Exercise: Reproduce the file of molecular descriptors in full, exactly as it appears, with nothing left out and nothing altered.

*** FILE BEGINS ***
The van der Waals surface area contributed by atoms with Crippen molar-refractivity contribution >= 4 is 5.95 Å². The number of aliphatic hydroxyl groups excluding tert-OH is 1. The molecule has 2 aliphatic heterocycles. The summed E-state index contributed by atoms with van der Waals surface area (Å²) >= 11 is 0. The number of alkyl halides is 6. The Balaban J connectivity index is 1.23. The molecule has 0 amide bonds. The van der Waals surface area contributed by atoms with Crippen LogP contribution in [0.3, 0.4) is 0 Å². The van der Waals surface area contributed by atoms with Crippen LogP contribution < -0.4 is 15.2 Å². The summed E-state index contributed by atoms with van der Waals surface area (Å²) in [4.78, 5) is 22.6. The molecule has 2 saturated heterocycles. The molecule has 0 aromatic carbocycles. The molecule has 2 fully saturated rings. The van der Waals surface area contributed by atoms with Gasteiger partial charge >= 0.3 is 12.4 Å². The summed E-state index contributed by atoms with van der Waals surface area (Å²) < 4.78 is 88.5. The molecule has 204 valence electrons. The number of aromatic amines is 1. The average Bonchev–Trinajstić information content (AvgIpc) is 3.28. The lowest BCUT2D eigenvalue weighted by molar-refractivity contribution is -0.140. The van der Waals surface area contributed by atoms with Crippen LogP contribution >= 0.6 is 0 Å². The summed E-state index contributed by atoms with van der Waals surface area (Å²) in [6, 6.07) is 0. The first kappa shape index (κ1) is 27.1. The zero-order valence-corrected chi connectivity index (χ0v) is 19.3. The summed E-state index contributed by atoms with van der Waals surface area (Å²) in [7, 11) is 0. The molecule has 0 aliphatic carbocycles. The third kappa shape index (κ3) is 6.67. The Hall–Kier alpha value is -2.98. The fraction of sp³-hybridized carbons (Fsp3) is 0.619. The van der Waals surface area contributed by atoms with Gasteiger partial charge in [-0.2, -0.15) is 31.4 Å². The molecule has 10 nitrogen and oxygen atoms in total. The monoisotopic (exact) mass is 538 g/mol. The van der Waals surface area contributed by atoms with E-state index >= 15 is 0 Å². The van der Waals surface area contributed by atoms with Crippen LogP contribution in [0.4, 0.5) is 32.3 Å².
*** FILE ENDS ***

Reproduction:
The van der Waals surface area contributed by atoms with Crippen molar-refractivity contribution >= 4 is 5.95 Å². The number of aliphatic hydroxyl groups excluding tert-OH is 1. The molecule has 2 aliphatic heterocycles. The summed E-state index contributed by atoms with van der Waals surface area (Å²) >= 11 is 0. The number of alkyl halides is 6. The Balaban J connectivity index is 1.23. The molecule has 0 amide bonds. The van der Waals surface area contributed by atoms with Crippen LogP contribution in [0.3, 0.4) is 0 Å². The van der Waals surface area contributed by atoms with Crippen LogP contribution < -0.4 is 15.2 Å². The summed E-state index contributed by atoms with van der Waals surface area (Å²) in [4.78, 5) is 22.6. The molecule has 2 saturated heterocycles. The molecule has 0 aromatic carbocycles. The molecule has 2 fully saturated rings. The van der Waals surface area contributed by atoms with Gasteiger partial charge >= 0.3 is 12.4 Å². The summed E-state index contributed by atoms with van der Waals surface area (Å²) < 4.78 is 88.5. The molecule has 204 valence electrons. The number of aromatic amines is 1. The average Bonchev–Trinajstić information content (AvgIpc) is 3.28. The lowest BCUT2D eigenvalue weighted by molar-refractivity contribution is -0.140. The van der Waals surface area contributed by atoms with Crippen LogP contribution >= 0.6 is 0 Å². The summed E-state index contributed by atoms with van der Waals surface area (Å²) in [6, 6.07) is 0. The first kappa shape index (κ1) is 27.1. The zero-order valence-corrected chi connectivity index (χ0v) is 19.3. The summed E-state index contributed by atoms with van der Waals surface area (Å²) in [7, 11) is 0. The molecule has 0 aliphatic carbocycles. The third kappa shape index (κ3) is 6.67. The Hall–Kier alpha value is -2.98. The fraction of sp³-hybridized carbons (Fsp3) is 0.619. The van der Waals surface area contributed by atoms with Gasteiger partial charge in [-0.2, -0.15) is 31.4 Å². The molecule has 10 nitrogen and oxygen atoms in total. The monoisotopic (exact) mass is 538 g/mol. The van der Waals surface area contributed by atoms with E-state index >= 15 is 0 Å². The van der Waals surface area contributed by atoms with Crippen LogP contribution in [0.4, 0.5) is 32.3 Å².